``They say, `I am 26 years old. I need a back-up.' It's not easy. People won't risk it. It takes three years to develop a rapport with your clients and three years for people to know in shops if your things are selling. It canexplode after three years.

``It's been five with me and now it's exploding. I don't want to explode too fast. I don't want to burn out.''

He describes his current designs as ``pretty aggressive stuff''. ``Very glam and very rocky. The first time I showed womenswear, that was pretty aggressive too.''

``For spring/summer 2003, it's very rich: a lot of lam and lots of embroidery.''

As he increasingly attracts the attention of the fashion media, Mackenzie has had to become used to giving television interviews for international stations.

He says he can be quite shy and gets nervous and edgy. ``You have got to prepare yourself for this. I enjoy creating much more.''

Autumn/winter comes into the shops in September. An only child, he has uncles and cousins in Llanelli and tries to return to his home town when he can.

He has friends in London - ``I have friends in common with Julien Macdonald and I knew the ex-boyfriend of McQueen. He's a cool guy'' - but enjoys the glamorous club scene in Italy.

``Totally different to the UK,'' he says. ``An evening in a club starts with a huge dinner. It's like wow, nothing like going to a club in Britain. It's really fun and you can have a private table with bowls of fruit and lots of champagne. ``We are seeing a new style of clubbing. Belly dancers and the music starts when they collapse the tables at 12.30.''

Andrew Mackenzie cites the likes of Mickey Rourke, Christine Aguilera, English pound coins with Welsh dragons on them, bedsits and his own contribution to theinternational fashion scene as some of his favo things.

He says he ``just wants to have fun'' with fas because it's not really him. Fashion, he say superficial and about selling yourself. ``But the m you sell, the more you can do certain things in sh and the more designs you can put into collections.'' nAndrew Mackenzie stockists include Selfridges and Question Air in London, John Anthony in Bath and Drome in LiverpoolCELTIC CONNECTION

WHEN Mackenzie met up with another Celt, Gibb, he was to become an assistant to one of most renowned designers of the 1960s.

Born in Scotland in 1943, Bill Gibb is regarde one of fashion's most talented and innova designers. He studied at St Martin's School of and the Royal College of Art in London and reputation quickly grew after his nominatio Vogue magazine's Designer of the Year in 1970. In 1975, with Kate Franklin, Gibb opened a s Inspired by the richness of ethnic costume Scottish Highland dress, he created layered clo often in contrasting patterns, colours, and mate with ornate trimmings.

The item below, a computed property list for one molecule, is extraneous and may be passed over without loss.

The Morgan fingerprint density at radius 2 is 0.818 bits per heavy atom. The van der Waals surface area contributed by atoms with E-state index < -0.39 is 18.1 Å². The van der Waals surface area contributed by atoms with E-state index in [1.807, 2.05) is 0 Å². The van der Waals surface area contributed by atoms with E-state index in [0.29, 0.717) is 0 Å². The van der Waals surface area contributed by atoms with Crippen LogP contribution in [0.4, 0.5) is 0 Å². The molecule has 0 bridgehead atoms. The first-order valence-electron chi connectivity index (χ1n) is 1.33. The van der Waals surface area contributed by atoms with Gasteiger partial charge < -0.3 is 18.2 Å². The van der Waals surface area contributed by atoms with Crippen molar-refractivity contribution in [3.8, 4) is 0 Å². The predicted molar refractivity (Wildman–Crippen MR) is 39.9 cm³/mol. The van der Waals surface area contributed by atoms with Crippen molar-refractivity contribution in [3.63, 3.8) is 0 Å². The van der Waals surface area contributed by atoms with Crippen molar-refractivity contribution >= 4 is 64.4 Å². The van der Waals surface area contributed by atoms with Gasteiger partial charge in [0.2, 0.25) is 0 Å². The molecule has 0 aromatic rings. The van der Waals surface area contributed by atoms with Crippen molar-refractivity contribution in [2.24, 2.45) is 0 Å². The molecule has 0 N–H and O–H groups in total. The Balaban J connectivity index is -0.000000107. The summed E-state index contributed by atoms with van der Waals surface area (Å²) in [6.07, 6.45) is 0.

Gibb also collaborated with Kaffe Fass designing a range of machine-knitted separates. signature motif was the bee (B for Bill) which o featured in his daywear and fantasy evening clo Late in his career he introduced a haute couture li He was a casualty of the recession in the 1970s, but continued to work for private clients on small-scale projects until his death in 1988.


STYLE GURU: Andrew Mackenzie and his winter collection
No portion of this article can be reproduced without the express written permission from the copyright holder.
Copyright 2002 Gale, Cengage Learning. All rights reserved.

Article Details
Printer friendly Cite/link Email Feedback
Title Annotation:Features
Comment:Cover Story: A flair for fashion's in the jeans; Life's exploding for designer Andrew Mackenzie, who come a long way from Llanelli, writes Catherine Jon Italy is good for my work.
Publication:Western Mail (Cardiff, Wales)
Geographic Code:4EUIT
Date:Jul 27, 2002
Previous Article:RUGBY UNION: Decision day for WRU with court case and Vale outcome; Sponsorship boost for Wales.
Next Article:Style: Open invitation; TV trendsetters say gardens should be extensions of our homes. Catherine Jones looks at the knick-knacks spawned by this idea.

Terms of use | Privacy policy | Copyright © 2018 Farlex, Inc. | Feedback | For webmasters